Credit card use rebounded in the second quarter of 2019, after moderating in the first quarter, according to the American Bankers Association’s latest Credit Card Market Monitor released today. Monthly purchase volumes increased across all risk tiers compared to the first quarter. Year-on-year, purchase volumes were up 5.5% among subprime accounts, 5.3% with super-prime accounts and 1.6% with prime accounts.
The total number of new accounts (opened in the previous 24 months) fell 2.5% compared to a year ago—the sixth consecutive annual decline—reflecting drops in new subprime and prime accounts, which fell to their lowest level in approximately four years. Meanwhile, the total number of credit card accounts rose 2.5% year-on-year, driven mostly by continued growth in the super-prime risk tier. Average credit lines for all accounts fell slightly for super-prime accounts, and increased slightly for prime and subprime accounts. All remained well below recession-era peaks.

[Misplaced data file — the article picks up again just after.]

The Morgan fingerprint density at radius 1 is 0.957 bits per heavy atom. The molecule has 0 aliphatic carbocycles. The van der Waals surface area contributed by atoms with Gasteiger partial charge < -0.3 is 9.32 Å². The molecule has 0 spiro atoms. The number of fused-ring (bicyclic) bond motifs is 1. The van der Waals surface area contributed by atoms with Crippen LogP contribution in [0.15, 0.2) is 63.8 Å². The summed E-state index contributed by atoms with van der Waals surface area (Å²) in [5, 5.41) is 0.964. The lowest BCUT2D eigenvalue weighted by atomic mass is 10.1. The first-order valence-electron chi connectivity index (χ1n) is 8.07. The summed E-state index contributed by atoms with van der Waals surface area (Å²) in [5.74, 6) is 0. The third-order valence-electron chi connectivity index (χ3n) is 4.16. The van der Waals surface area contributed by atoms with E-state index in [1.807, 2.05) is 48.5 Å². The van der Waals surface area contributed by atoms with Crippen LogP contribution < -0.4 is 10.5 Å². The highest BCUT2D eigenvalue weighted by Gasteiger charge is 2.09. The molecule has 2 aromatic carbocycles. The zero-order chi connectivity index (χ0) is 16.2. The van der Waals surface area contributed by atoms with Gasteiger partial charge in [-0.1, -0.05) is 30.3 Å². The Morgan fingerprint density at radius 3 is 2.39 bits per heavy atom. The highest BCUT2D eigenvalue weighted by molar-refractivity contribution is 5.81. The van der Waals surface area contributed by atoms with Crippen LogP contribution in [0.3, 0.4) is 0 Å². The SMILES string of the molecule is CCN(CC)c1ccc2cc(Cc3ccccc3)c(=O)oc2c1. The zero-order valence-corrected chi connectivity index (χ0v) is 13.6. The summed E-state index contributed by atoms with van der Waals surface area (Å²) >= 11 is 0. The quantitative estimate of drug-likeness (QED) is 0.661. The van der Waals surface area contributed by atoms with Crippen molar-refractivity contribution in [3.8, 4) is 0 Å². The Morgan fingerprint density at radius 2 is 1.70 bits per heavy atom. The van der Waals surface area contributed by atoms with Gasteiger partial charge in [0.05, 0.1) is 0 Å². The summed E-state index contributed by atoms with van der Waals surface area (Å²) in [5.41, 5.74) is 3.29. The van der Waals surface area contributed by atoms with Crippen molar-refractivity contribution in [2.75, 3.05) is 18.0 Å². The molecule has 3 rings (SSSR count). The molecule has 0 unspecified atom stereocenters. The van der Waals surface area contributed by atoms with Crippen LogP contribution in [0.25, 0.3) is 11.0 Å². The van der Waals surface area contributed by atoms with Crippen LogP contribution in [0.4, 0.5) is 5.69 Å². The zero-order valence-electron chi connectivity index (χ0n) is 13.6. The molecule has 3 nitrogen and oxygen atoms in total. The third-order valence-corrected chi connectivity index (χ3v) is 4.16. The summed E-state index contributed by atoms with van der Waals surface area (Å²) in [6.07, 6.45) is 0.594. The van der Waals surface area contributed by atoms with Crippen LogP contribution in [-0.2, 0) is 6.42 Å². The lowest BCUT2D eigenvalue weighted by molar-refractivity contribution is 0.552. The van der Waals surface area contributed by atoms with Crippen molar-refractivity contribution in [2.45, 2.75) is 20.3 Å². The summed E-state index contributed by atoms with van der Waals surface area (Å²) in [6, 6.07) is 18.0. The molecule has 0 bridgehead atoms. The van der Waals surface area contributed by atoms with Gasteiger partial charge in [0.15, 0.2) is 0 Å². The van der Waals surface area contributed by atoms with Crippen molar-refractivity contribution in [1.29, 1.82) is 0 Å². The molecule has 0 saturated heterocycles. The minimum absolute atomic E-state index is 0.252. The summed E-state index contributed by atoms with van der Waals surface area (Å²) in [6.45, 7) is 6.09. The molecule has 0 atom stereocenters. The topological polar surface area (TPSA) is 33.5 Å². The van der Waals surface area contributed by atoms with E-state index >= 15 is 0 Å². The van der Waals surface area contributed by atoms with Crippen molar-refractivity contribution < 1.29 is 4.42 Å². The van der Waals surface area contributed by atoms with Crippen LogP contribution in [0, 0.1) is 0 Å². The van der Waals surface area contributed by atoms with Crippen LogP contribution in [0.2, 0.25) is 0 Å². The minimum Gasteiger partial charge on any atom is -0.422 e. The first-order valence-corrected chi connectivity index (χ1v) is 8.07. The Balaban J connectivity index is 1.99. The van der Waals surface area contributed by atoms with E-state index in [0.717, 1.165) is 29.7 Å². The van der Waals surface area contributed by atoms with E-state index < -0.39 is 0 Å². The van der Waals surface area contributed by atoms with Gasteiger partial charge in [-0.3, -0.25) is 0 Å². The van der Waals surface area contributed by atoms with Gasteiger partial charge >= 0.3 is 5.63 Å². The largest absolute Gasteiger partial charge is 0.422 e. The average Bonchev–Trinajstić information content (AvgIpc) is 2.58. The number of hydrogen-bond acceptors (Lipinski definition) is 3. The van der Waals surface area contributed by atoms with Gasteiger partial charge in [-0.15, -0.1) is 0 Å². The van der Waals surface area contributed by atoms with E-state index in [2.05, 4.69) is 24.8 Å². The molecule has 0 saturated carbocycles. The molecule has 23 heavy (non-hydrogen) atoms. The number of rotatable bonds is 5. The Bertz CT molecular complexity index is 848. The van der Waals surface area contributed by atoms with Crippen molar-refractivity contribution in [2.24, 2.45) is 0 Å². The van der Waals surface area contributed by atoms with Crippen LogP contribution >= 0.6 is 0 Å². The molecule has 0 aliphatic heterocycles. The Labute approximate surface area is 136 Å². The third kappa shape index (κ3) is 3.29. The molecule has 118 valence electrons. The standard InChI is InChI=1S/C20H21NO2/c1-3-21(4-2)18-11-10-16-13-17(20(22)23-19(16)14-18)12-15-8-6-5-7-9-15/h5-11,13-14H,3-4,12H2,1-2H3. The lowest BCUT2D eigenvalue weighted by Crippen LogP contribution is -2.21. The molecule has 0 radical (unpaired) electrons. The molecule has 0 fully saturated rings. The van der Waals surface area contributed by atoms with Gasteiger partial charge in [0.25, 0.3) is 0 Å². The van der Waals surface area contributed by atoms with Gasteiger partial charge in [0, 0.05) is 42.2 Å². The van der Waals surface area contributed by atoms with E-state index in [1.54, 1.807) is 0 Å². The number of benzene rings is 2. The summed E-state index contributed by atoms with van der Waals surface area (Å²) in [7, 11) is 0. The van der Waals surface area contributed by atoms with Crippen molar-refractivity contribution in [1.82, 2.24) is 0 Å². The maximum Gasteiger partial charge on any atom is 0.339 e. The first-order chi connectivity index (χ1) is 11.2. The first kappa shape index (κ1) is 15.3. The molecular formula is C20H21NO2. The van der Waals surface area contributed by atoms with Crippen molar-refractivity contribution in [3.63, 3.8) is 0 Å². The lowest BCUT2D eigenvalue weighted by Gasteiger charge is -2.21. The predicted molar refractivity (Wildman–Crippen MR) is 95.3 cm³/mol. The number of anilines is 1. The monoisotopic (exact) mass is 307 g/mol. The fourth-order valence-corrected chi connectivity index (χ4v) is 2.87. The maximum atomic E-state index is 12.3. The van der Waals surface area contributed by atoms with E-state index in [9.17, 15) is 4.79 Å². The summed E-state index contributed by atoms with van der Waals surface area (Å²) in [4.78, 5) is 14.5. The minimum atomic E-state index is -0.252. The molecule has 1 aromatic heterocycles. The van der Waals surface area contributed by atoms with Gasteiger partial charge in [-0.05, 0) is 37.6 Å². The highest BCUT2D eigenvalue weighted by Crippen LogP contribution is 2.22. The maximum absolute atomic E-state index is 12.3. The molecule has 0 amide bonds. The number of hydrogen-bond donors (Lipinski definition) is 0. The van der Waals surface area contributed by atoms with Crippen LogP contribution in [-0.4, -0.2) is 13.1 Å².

“Consumer spending rebounded in the second quarter, and low unemployment and solid wage growth should keep consumers on solid footing through the end of 2019,” said ABA SVP Dan Smith. “At the same time, new account generation is moderating in the prime and subprime risk tiers as issuers take a more cautious approach as they monitor economic data.”
Outstanding credit as a share of disposable income increased four basis points to 5.33% in the second quarter, on par with a year ago. The share of account holders carrying a monthly balance fell 1.3% to reach the lowest level in two years. The share of account holders who paid off their balance in full each month rose to an all-time high of 31.1% since ABA began tracking this metric in 2008.